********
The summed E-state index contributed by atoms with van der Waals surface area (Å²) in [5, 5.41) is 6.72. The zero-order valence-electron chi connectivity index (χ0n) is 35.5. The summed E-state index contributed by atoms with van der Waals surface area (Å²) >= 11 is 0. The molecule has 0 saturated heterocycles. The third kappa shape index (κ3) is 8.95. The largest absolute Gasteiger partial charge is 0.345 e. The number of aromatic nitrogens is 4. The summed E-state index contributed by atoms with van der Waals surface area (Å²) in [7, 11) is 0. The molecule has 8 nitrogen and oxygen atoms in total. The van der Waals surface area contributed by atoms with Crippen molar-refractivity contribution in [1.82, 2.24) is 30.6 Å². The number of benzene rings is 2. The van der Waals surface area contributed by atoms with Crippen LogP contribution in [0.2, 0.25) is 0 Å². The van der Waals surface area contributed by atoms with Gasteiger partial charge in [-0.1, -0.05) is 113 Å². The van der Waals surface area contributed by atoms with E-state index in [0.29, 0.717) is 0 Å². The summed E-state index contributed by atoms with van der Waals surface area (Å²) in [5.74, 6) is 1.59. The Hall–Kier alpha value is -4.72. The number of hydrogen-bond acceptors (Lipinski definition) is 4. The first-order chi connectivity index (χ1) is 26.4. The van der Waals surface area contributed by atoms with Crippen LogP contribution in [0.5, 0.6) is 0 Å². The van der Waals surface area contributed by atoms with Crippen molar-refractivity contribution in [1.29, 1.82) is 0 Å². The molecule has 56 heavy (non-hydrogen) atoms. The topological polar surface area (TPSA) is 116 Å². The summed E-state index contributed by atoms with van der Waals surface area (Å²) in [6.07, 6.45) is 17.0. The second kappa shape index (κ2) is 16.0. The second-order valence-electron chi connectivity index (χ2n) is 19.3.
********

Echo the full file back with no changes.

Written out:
The summed E-state index contributed by atoms with van der Waals surface area (Å²) in [5, 5.41) is 6.72. The zero-order valence-electron chi connectivity index (χ0n) is 35.5. The summed E-state index contributed by atoms with van der Waals surface area (Å²) >= 11 is 0. The molecule has 0 saturated heterocycles. The third kappa shape index (κ3) is 8.95. The largest absolute Gasteiger partial charge is 0.345 e. The number of aromatic nitrogens is 4. The summed E-state index contributed by atoms with van der Waals surface area (Å²) in [7, 11) is 0. The molecule has 8 nitrogen and oxygen atoms in total. The van der Waals surface area contributed by atoms with Crippen molar-refractivity contribution in [1.82, 2.24) is 30.6 Å². The number of benzene rings is 2. The van der Waals surface area contributed by atoms with Crippen LogP contribution in [0.2, 0.25) is 0 Å². The van der Waals surface area contributed by atoms with Gasteiger partial charge in [-0.1, -0.05) is 113 Å². The van der Waals surface area contributed by atoms with E-state index in [0.29, 0.717) is 0 Å². The summed E-state index contributed by atoms with van der Waals surface area (Å²) in [5.74, 6) is 1.59. The Hall–Kier alpha value is -4.72. The number of hydrogen-bond acceptors (Lipinski definition) is 4. The first-order chi connectivity index (χ1) is 26.4. The van der Waals surface area contributed by atoms with Crippen LogP contribution in [0.5, 0.6) is 0 Å². The van der Waals surface area contributed by atoms with Crippen molar-refractivity contribution in [1.29, 1.82) is 0 Å². The molecule has 56 heavy (non-hydrogen) atoms. The topological polar surface area (TPSA) is 116 Å². The summed E-state index contributed by atoms with van der Waals surface area (Å²) in [6.07, 6.45) is 17.0. The second kappa shape index (κ2) is 16.0. The second-order valence-electron chi connectivity index (χ2n) is 19.3.